After Two Decades, Let’s Ensure the Updated LA River Master Plan Enhances Watershed and Community Health

by Melissa von Mayrhauser

LA Waterkeeper will join as a member of the Los Angeles County River Master Plan Update Steering Committee, which will hold its first meeting today: Wednesday, April 11. We will advocate for a revised master plan that will restore the Los Angeles River in a forward-thinking way that connects watershed and community health.

LAW’s River Assessment Fieldwork Team at the Rio Hondo Confluence, January 2018

A lot of political momentum has been stirring around river revitalization since the last County River Master Plan was released in 1996, but many of the planning processes thus far have revolved around the beautification of the river channel and development of riverfront areas.

While we are excited about the increased focus on the river’s place in our lives, let us be clear – fragmented and superficial changes that simply beautify concrete and promote development do not constitute river restoration or revitalization, and they may in fact foreclose future benefits for the community and the river and preclude more holistic, long-term planning. If this is merely a riverside beautification endeavor, this should be communicated to the public.

We believe that there is still potential for Los Angeles to lead the way with innovations in urban river watershed restoration, particularly if we lift up the voices of a range of community members and expert partners. In order for us to reach this goal of setting a positive precedent for urban river planning, the County proceedings must be transparent, inclusive, and open to a range of approaches, particularly those that deviate from standard ways of thinking. They also must be based in science and modeling. That’s why members of the public and Steering Committee should have access to data and modeling that underlies decision-making, so that we can determine the future we would like to see for the river, together.

We are in favor of a planning process that takes a watershed approach, promotes connectivity between ecosystem and public health, and creates a framework of long-term planning that integrates climate change modeling. I’ll tell you a bit more about what we mean.

Take a Watershed-Level Approach:

We will advocate for the watershed to be the foundation of our approach to restoring the river. A watershed is a land area that drains all of the water that falls on it or flows through it to a shared outlet point. The LA River drains 834 square miles of water. While the 51-mile central channel of the LA River is the most visible part of the watershed, it is the extension of a vast network of stormdrains and tributaries. We can best heal the river when we think about how environmental, social and economic concerns intersect within the context of its larger hydrologically-defined system. There have already been some efforts to consider the watershed in planning, including the Upper LA River Enhanced Watershed Management Program (EWMP). We should incorporate lessons learned from EWMP planning into the Steering Committee’s work.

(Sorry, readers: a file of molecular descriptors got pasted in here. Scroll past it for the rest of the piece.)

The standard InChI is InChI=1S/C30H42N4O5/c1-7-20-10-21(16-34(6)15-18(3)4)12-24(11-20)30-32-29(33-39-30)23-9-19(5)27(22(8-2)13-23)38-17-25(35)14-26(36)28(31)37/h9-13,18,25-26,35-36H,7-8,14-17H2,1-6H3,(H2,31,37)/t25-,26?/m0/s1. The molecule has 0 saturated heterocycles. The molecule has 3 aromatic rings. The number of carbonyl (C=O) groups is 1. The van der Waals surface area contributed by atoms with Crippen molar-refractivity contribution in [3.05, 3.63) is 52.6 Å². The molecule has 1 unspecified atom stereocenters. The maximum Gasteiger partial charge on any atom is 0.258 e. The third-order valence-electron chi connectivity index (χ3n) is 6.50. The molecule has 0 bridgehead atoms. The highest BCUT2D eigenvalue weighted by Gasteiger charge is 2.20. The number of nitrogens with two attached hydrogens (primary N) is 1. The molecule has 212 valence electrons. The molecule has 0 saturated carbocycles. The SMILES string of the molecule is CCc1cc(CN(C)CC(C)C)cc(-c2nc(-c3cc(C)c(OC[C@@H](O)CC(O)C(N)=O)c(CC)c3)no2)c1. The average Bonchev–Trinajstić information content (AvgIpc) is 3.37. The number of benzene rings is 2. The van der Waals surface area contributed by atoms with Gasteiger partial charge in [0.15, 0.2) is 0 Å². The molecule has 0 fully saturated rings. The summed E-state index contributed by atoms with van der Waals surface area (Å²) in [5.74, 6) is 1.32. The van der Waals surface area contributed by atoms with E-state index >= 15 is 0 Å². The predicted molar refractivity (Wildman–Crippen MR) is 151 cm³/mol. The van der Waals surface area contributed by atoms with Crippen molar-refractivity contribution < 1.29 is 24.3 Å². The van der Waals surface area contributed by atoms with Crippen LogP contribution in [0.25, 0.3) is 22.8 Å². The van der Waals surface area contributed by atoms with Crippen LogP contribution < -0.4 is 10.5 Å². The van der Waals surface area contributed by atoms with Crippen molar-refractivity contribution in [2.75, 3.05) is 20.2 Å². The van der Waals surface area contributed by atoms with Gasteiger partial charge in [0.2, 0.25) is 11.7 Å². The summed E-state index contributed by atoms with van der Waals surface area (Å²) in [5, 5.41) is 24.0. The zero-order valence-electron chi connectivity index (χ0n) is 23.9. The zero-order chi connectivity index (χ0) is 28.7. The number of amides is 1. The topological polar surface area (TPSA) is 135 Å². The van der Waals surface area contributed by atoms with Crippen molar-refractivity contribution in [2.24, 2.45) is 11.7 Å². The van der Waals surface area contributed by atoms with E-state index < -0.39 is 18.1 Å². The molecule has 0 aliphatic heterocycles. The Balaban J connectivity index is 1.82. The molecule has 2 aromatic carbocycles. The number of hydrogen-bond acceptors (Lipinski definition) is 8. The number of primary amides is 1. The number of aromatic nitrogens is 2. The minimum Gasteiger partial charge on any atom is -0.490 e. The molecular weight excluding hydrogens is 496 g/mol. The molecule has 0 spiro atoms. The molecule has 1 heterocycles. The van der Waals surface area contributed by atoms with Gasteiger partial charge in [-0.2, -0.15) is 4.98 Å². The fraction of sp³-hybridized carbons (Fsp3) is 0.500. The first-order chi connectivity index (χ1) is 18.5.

Photo courtesy of the CA State Water Resources Control Board

Connect the Environment and Community:

We will advocate for environmental and community concerns to be considered conjointly. As an urban waterway in a region of over 9 million people, a restored Los Angeles River Watershed has the potential to improve the lives of many residents and provide “ecosystem services,” which are ways that the environment benefits humans. For instance, increased native riparian vegetation throughout the watershed are key to Angelenos’ well-being, including in terms of improved air and water quality, climate and water resilience, and protection from flood risk. All of these benefits translate into improved mental and physical well-being and reduced costs for energy, water, and healthcare. Many of our partners have already worked on innovative approaches of connecting community and the environment, which we should rely on during this planning process, such as Water LA, developed by The River Project, and Friends of the Los Angeles River’s Source to Sea Watershed Education Program.

Develop a Long-Term Planning Framework:

We will advocate for a strategy that includes a range of timescales to pursue a more ambitious approach to river restoration. We need a mix of more short-term projects that meet more immediate community needs and long-term initiatives that envision a more climate-resilient approach to watershed management. It is important for us to position our short-term planning into a longer-term framework so that we do not foreclose any future benefits for the river and our communities. Most notably, we need to develop a plan for the river’s floodplain, prioritizing open space over new development in the most vulnerable areas. We also need a short and long-term plan to ensure that we mitigate the impacts of gentrification and displacement in all river planning efforts.

We are looking forward to working with our fellow committee members to contribute to the Master Plan Update efforts. We encourage our volunteers and members to join us at Steering Committee meetings, which will be held quarterly through December 2019. We will post information about each meeting on our calendar. We especially encourage students and volunteers from our Creeks to Coast and River Assessment Fieldwork Team (RAFT) programs to join and submit public comments!

Los Angeles River Plan Update

Steering Committee Meeting

April 11, 2018, 9am-12pm

Department of Public Works

900 S Fremont Ave, Conference Room A-B

Alhambra, CA 91803

Contact Us

LA Waterkeeper
120 Broadway, Suite 105
Santa Monica, CA 90401

Phone: 310-394-6162
Fax: 310-394-6178

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